U.S. Troops Abroad

Q. Several Democratic hopefuls have picked up the old idea of reducing the level of American troops in Europe as a way to cut U.S. defense spending. Is that your intention?

The President. As I have said on several occasions, U.S. troops in Europe are there to defend our vital national interests. Unilateral reductions in the number of U.S. troops in Europe will not reduce the threat to these interests. On the contrary, it would increase that threat.

I am committed to maintain the American contribution to the defense of Europe; indeed, we have made major efforts to strengthen that contribution. This commitment is shared, I believe, by the vast majority of the American people.

Third World Countries

Q. On the Third World, the French sometimes criticize your analysis and policies on Central and Latin America. On your part, how do you assess France's role in Africa, in general, and Chad, in particular.

The President. France plays a constructive role in Africa, through its economic and security assistance programs. We maintain a constant and frank dialog with the French Government on African developments. We seek to work with France in a complementary fashion.

Both the United States and France have a particular concern about Africa's worsening economic crisis, and both countries are taking steps to be of assistance. I plan on seeking Mr. Mitterrand's views on this subject when we meet.

As for Chad, the response of the French Government has been laudable. France has taken the lead in providing assistance to the legitimate government of that country in withstanding Libyan aggression. We are proud to be associated with France in that assistance effort.

And I'm glad you mentioned Central America. We share with all the nations of Europe a firm belief that peace needs to be restored in Central America. As you know, we are working actively to assure that El Salvador's new democracy is allowed to develop without violence or guerrilla harassment. And we are determined in our view that Nicaragua and Cuba should not succeed in the export of revolution elsewhere in the region.

Central America and the Caribbean are of the utmost strategic importance to the United States. What we are witnessing to the south is a power play by Cuba and the Soviet Union, pure and simple. Cuba, after nearly 25 years of so-called revolution, is an economic basket case. It cannot supply even its own needs without massive and costly Soviet subsidies. Like a roving wolf, Cuba looks to its peace-loving neighbors with hungry eyes. We want to avert a crisis before it happens -- to help our neighbors build strong economies and democratic governments and to counter Soviet-backed insurgency. The way to end hostilities in El Salvador, for example, is through free elections. But we see those who oppose democracy now trying, through violence, to disrupt the March 25 elections there.

What the United States is doing on behalf of freedom in Central America is minimal, considering what is at stake. We have a vital interest, a duty, and a responsibility -- and I ask you, why should the United States and France, two of the great democracies of history, not want to see democracy prevail in Central America?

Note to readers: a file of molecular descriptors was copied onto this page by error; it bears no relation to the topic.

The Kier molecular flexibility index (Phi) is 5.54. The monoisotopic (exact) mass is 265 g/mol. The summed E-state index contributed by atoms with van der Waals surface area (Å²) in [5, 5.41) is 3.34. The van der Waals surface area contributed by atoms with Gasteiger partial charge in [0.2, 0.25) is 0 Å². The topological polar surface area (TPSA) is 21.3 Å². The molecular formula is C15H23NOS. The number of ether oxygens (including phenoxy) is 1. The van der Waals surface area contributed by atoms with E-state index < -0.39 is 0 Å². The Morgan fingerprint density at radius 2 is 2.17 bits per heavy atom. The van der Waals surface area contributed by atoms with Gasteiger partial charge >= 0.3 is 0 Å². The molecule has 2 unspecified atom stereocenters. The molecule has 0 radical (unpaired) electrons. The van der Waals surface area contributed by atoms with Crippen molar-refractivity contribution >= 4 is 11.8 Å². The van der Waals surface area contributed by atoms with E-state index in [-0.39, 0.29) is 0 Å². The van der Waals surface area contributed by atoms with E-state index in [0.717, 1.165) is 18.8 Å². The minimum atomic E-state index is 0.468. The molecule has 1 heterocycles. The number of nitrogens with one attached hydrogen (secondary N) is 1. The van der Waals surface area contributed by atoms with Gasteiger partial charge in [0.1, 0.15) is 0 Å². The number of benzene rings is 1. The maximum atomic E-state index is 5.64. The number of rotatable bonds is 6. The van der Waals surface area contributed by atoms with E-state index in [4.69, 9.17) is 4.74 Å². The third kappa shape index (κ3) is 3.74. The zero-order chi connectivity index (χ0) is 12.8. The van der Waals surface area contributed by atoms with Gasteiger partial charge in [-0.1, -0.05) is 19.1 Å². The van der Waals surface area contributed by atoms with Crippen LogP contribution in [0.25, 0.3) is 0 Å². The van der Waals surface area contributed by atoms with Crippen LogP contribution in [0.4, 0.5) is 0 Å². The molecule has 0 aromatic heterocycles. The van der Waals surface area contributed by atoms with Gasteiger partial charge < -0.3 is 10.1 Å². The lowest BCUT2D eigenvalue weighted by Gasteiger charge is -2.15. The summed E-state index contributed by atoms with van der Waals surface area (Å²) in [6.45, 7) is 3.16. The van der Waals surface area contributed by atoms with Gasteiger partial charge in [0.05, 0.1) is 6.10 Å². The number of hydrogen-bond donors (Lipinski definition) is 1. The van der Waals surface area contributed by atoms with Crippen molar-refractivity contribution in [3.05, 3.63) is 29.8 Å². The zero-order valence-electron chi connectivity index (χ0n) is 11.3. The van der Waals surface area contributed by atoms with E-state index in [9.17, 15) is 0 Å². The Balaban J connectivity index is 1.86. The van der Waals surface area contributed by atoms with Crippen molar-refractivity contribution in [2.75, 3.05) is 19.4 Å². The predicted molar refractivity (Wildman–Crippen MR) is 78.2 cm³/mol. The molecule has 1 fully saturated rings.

Federal Budget Deficit

Q. Many French and European officials complain that the huge Federal deficits are responsible for high interest rates and an overvalued dollar which jeopardize their economic recovery and increase protectionist pressures. Are you prepared to take concrete steps to alleviate such fears before the November election?

The President. As to your specific question, yes, I am prepared to take concrete steps before the November election and have just done so. I am asking the Democratic and Republican leaders in the Congress to work with the administration on the development of a downpayment deficit reduction program. A program of spending cuts and tax measures to close certain loopholes could, I believe, be enacted this spring that would reduce the deficit by some $150 billion over the next 3 fiscal years. I see this as a first step toward full elimination of the remaining deficits.

As to the fears of some Europeans that the U.S. budget deficit, high interest rates, and strong dollar jeopardize their recovery, may I say that the strong performance of the U.S. economy has given a significant push to European recovery, and the strong dollar of which they complain has given Europe a substantial export advantage which is further contributing to their recovery.

I have great confidence in our own economic recovery, and I am looking forward to discussing it with your President. As spring begins here in Washington, I think President Mitterrand will find a lot of optimism about the future.

Note: The interview took place in the Oval Office at the White House. Participating in the interview were Claude Moisy, Gilbert Grellet, and Pierre Rousselin.

As printed above, this item follows the transcript released by the Office of the Press Secretary on March 19.